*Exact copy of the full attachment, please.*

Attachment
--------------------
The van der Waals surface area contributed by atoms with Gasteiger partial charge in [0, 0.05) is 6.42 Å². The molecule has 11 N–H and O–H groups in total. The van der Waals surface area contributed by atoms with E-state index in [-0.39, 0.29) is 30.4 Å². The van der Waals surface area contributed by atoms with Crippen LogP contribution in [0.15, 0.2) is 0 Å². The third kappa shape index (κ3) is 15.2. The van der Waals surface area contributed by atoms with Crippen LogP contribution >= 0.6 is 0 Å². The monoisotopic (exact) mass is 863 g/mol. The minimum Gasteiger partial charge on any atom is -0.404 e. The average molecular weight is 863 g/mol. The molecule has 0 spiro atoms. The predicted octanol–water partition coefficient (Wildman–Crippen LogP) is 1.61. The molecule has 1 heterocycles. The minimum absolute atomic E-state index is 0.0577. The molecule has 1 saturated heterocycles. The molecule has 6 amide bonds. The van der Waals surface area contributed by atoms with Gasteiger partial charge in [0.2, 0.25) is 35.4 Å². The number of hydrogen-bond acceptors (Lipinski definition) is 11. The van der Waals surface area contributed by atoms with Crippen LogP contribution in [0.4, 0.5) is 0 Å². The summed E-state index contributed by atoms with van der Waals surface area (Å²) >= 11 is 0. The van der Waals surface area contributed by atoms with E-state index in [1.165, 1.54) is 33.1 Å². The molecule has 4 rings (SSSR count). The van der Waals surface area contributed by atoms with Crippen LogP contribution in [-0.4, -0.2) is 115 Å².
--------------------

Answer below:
The van der Waals surface area contributed by atoms with Gasteiger partial charge in [0, 0.05) is 6.42 Å². The molecule has 11 N–H and O–H groups in total. The van der Waals surface area contributed by atoms with E-state index in [-0.39, 0.29) is 30.4 Å². The van der Waals surface area contributed by atoms with Crippen LogP contribution in [0.15, 0.2) is 0 Å². The third kappa shape index (κ3) is 15.2. The van der Waals surface area contributed by atoms with Crippen LogP contribution >= 0.6 is 0 Å². The monoisotopic (exact) mass is 863 g/mol. The minimum Gasteiger partial charge on any atom is -0.404 e. The average molecular weight is 863 g/mol. The molecule has 0 spiro atoms. The predicted octanol–water partition coefficient (Wildman–Crippen LogP) is 1.61. The molecule has 1 heterocycles. The minimum absolute atomic E-state index is 0.0577. The molecule has 1 saturated heterocycles. The molecule has 6 amide bonds. The van der Waals surface area contributed by atoms with Gasteiger partial charge in [0.2, 0.25) is 35.4 Å². The number of hydrogen-bond acceptors (Lipinski definition) is 11. The van der Waals surface area contributed by atoms with Crippen LogP contribution in [0.4, 0.5) is 0 Å². The summed E-state index contributed by atoms with van der Waals surface area (Å²) >= 11 is 0. The van der Waals surface area contributed by atoms with E-state index in [1.165, 1.54) is 33.1 Å². The molecule has 4 rings (SSSR count). The van der Waals surface area contributed by atoms with Crippen LogP contribution in [-0.4, -0.2) is 115 Å².